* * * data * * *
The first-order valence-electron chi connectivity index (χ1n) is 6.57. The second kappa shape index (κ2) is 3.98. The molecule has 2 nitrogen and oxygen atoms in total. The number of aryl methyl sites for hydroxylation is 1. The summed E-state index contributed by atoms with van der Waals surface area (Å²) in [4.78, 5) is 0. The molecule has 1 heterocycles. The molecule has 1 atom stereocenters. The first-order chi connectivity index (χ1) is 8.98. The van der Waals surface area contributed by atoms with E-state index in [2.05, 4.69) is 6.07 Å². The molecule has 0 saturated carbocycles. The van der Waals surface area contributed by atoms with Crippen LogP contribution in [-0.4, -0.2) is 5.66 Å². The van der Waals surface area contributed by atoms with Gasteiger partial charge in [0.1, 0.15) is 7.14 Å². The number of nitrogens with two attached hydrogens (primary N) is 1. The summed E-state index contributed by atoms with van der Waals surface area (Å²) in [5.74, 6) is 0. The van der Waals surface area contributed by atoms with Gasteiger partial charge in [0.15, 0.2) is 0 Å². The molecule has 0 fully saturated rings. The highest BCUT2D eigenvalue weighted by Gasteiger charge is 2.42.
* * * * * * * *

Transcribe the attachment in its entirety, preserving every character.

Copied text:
The first-order valence-electron chi connectivity index (χ1n) is 6.57. The second kappa shape index (κ2) is 3.98. The molecule has 2 nitrogen and oxygen atoms in total. The number of aryl methyl sites for hydroxylation is 1. The summed E-state index contributed by atoms with van der Waals surface area (Å²) in [4.78, 5) is 0. The molecule has 1 heterocycles. The molecule has 1 atom stereocenters. The first-order chi connectivity index (χ1) is 8.98. The van der Waals surface area contributed by atoms with E-state index in [2.05, 4.69) is 6.07 Å². The molecule has 0 saturated carbocycles. The van der Waals surface area contributed by atoms with Crippen LogP contribution in [-0.4, -0.2) is 5.66 Å². The van der Waals surface area contributed by atoms with Gasteiger partial charge in [0.1, 0.15) is 7.14 Å². The number of nitrogens with two attached hydrogens (primary N) is 1. The summed E-state index contributed by atoms with van der Waals surface area (Å²) in [5.74, 6) is 0. The van der Waals surface area contributed by atoms with Gasteiger partial charge in [0.15, 0.2) is 0 Å². The molecule has 0 fully saturated rings. The highest BCUT2D eigenvalue weighted by Gasteiger charge is 2.42.